This is a post written and contributed by Brandon Woodward.


When using this setup, be sure to use the WORKER MPM (not PREFORK) in the Apache that’s running the load balancer. This will keep your memory utilization low, and will allow you to set sensible concurrency by controlling the number of worker threads on your load balancer.

Note that PHP only works with PREFORK, so you can’t use WORKER on your web heads if you’re running PHP on them. Don’t attempt to mix and match app servers and load balancers. Use dedicated cloud servers for load balancing, as Brandon did in his example above.

avatar Adrian Otto [Racker] on November 30, 2009 | Reply

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avatar Rackspace Cloud Computing & Hosting | Simple Load Balancing on … | ArtykułyNet on November 30, 2009 | Reply

Out of curiosity, why Apache over a more purpose-built software package like nginx? I’m running several machines behind nginx on Rackspace Cloud Servers and would love to compare notes.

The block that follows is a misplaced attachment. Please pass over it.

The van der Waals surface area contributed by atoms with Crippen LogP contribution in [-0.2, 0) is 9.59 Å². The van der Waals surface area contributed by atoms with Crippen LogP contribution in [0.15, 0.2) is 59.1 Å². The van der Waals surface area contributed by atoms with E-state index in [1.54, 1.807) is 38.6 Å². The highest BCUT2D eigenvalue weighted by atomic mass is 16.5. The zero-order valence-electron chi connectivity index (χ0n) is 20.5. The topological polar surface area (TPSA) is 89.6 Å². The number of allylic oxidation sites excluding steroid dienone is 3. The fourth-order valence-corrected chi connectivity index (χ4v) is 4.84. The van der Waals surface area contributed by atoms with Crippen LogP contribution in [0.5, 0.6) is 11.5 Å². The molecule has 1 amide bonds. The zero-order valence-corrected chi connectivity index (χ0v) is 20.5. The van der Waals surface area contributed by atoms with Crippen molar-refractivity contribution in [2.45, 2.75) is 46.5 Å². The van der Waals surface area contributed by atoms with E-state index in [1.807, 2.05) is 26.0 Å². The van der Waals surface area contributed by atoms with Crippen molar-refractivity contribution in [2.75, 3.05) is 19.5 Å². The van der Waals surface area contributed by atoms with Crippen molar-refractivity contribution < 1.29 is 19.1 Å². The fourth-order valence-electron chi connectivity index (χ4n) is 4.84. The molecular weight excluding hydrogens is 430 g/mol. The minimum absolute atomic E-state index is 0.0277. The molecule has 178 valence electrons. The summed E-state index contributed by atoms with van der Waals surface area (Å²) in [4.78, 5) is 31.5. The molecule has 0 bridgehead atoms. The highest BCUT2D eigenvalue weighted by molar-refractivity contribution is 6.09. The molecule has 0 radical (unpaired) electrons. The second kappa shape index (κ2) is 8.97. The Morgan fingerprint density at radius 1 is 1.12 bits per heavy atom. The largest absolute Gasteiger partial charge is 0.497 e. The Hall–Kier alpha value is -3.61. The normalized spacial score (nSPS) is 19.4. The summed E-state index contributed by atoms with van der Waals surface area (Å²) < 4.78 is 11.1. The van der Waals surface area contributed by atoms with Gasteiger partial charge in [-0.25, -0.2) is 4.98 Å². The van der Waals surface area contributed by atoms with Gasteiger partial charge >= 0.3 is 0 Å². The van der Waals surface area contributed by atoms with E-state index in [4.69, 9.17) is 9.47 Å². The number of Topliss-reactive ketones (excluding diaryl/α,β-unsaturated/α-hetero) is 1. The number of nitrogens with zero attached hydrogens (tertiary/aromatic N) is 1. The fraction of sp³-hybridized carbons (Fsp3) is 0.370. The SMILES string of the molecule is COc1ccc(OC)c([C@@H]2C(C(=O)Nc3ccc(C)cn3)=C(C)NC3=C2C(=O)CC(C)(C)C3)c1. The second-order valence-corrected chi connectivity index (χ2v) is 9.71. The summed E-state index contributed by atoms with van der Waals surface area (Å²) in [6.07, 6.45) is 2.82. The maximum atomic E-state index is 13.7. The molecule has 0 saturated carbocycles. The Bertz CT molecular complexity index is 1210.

avatar Grant on November 30, 2009 | Reply

[…] Simple Load Balancing on Cloud Servers. Category: […]

avatar Daily Digest for December 1st | on December 1, 2009 | Reply

Using Apache as a load balancer is “worst practise”. Apache is known to be one of the easiest “DoSable” daemons. Just check for example the slowloris worm ( Better alternatives are e. g.: squid, HAproxy, nginx and lighttpd. Apache belongs BEHIND a load balancer!

avatar Soenke on December 1, 2009 | Reply

Doesn’t Rackspace limit the network throughput according to the size of your instance? So even if you have larger instances serving the actual pages (which might have 100Mb/s throughput), your site’s throughput will be limited to that of the small 256MB proxy instance on the front (which I think is 10Mb/s).